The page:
PMA also nominated Horton because of his extensive community outreach, which Horton said is some of the most fulfilling work he does.

Horton teaches general industry training at vocational-technology schools and helps adults with special needs enter the workforce.

Pictured: Michael Horton (right) instructs students at Pike County Community College.

“Not only is he an exceptional safety professional,” wrote the PMA in its nomination, “but also a tremendous inspiration to our community.”

Horton will be recognized during the VPPPA 2021 conference in Nashville.

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Make a call; House voting on PRO Act (H.R. 2474) this Thursday! https://www.usw.org/news/media-center/articles/2020/make-a-call-house-voting-on-pro-act-h-r-2474-this-thursday Tue, 04 Feb 2020 13:37:08 -0500 https://www.usw.org/news/media-center/articles/2020/make-a-call-house-voting-on-pro-act-h-r-2474-this-thursday Just a little over two weeks ago, we told you about workers who were organizing a beryllium producing facility in Ohio. Unfortunately, despite widespread enthusiasm at the outset, the effort ultimately failed after Materion forced workers into mandatory company meetings where union-busting consultants bullied and threatened them.

John Tate, one of the organizers who works in research and development at the plant, noticed a huge difference in support after the company brought in the hired-gun “union-avoidance” consultants and forced about 440 workers to attend multiple anti-union meetings. The consultants belittled workers — even questioned their intelligence for wanting to join a union —during meetings that lasted two to four hours.


Pictured: John Tate, a Materion worker and organizer stands in front of a plant gate rally to encourage his coworkers to vote yes on January 15, 2020.

“It was rough to watch,” Tate said.

This is just one reason the PRO Act is so badly needed. This bill would:

  • Penalize employers who violate workers’ right to organize.
  • Help workers secure a first contract.
  • Protect workers who go on strike.
  • Close loopholes that allow companies to misclassify workers as independent contractors.

We need your calls!     

If you have already made a call to your Representative – thank you! Please get a coworker and family member to make one also. If you haven’t made that call yet – please do – it just takes a moment to make a big difference!  

  • Dial our toll-free number to the U.S. House: 866-202-5409. You will be automatically routed to your Representative’s office.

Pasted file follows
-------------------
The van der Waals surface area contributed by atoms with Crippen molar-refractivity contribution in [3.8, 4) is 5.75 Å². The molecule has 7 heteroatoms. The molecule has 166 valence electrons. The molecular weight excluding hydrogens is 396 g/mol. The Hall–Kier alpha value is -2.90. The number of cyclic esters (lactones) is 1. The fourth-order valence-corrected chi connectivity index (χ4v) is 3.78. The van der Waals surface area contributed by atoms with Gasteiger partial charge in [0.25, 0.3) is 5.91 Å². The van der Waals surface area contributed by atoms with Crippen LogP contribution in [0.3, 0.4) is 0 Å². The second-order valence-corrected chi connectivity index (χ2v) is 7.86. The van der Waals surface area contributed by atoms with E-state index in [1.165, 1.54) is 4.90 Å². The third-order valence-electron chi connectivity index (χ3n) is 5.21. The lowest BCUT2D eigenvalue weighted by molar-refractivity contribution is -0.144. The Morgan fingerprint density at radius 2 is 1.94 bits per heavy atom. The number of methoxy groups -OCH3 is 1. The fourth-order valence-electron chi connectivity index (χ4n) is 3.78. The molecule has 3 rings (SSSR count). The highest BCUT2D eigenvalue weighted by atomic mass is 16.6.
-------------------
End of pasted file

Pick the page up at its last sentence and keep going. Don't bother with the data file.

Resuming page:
• Tell the office who you are, where you are from, and ask your Representative to VOTE YES on the PRO Act (H.R. 2474).


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The Oilworker: January 2020 https://www.usw.org/news/media-center/articles/2020/the-oilworker-january-2020 Tue, 04 Feb 2020 12:55:33 -0500 https://www.usw.org/news/media-center/articles/2020/the-oilworker-january-2020 FROM THE UNION

From the NOBP Chair

Brothers and Sisters,

I hope everyone had a great holiday season, and I want to wish all a happy New Year. As we go into this contract “midyear,” we must continue to work and prepare for bargaining; it’s especially important that we’re using this time to educate and build our Local Unions. During the upcoming oil conference in March, we hope to provide the groups with some tools to do just that.

Even though it’s the middle year of the contract for many of you, for some, the hard work at the table continues. The BP Husky Lima group is still at the table fighting on local issues. PBF finalized its purchase of the Shell Martinez Refinery this month, and we have just completed the benefits bargaining per the Successorship Letter of Agreement. Our BP group in Alaska, soon to be Hilcorp, is gathering information in order to begin the process of bargaining benefits. These are just a few examples from across the industry in which we are continuously fighting and defending our contracts.

The union has been in contact with many of the stakeholders involved in the sale of Philadelphia Energy Solutions (PES), which shut its doors last year. While there is still not much new information to share, we remain committed to working with any employer who shares our interest in keeping the refinery open and preserving good, family-sustaining jobs.

The Occupational Safety and Health Administration (OSHA) this month cited PES for a serious violation of process safety management (PSM). OSHA found problems with the refinery’s PSM program, including “failing to establish or implement written procedures, insufficient hazard analysis and inadequate inspection of process equipment for highly hazardous chemicals used in the process.” PES faces a fine.

There are reports this month that in addition to PES six other U.S. refineries are currently up for sale, including Royal Dutch Shell’s Anacortes, Wash., facility. Despite record production, many appear to be unable to attract buyers.